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Letter from Thomas Jefferson to James Monroe regarding a Bill of Rights, August 9, 1789

Thomas Jefferson expressed to James Monroe his conviction that Congress should strengthen the new Constitution by adding amendments to guarantee important civil liberties. Of the liberties he cited, trial by jury, freedom of religion, and freedom of the press were codified in the ten amendments ratified by the states in 1791.

I hope the states will annex to it a bill of rights securing those which are essential against the federal government; particularly trial by jury, habeas corpus, freedom of religion, freedom of the press, freedom against monopolies, and no standing armies.

Manuscript Division, Library of Congress

Letter from Thomas Jefferson to James Monroe regarding a Bill of Rights, August 9, 1789 I hope the states will annex to it a bill of rights securing those which are essential against the federal government; particularly trial by jury, habeas corpus, freedom of religion, freedom of the press, freedom against monopolies, and no standing armies.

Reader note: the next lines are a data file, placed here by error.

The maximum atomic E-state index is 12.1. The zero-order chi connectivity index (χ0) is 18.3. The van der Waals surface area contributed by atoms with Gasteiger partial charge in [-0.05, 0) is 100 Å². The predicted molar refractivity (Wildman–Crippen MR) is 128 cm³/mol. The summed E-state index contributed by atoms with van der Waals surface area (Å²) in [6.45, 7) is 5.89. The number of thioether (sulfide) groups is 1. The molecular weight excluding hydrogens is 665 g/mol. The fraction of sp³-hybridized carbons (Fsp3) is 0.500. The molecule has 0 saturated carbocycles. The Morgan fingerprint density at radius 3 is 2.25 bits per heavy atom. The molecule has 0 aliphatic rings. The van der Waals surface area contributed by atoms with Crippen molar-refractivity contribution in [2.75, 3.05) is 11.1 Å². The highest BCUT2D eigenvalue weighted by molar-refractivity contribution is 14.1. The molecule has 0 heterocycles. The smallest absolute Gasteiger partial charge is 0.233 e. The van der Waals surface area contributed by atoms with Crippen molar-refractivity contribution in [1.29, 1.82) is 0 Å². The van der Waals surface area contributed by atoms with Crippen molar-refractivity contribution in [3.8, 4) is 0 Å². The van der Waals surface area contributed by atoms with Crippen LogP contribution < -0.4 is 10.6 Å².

The Bill of Rights

Delegates to the Constitutional Convention disagreed over the need to list specific rights within the U.S. Constitution, but anti-Federalists insisted individual liberties—including the freedoms of speech, religion, and assembly—required protection from the new national government. Federalists promised these protections to entice opposing states to ratify the U.S. Constitution. Fulfilling that promise, members of the First Congress (1789–1791) proposed 12 amendments to the original U.S. Constitution. The states quickly ratified ten, known collectively as the Bill of Rights.

A number of the States, having at the time of their adopting the Constitution, expressed a desire, in order to prevent misconstruction or abuse of its powers, that further declaratory and restrictive clauses should be added.

Preamble, Bill of Rights, 1789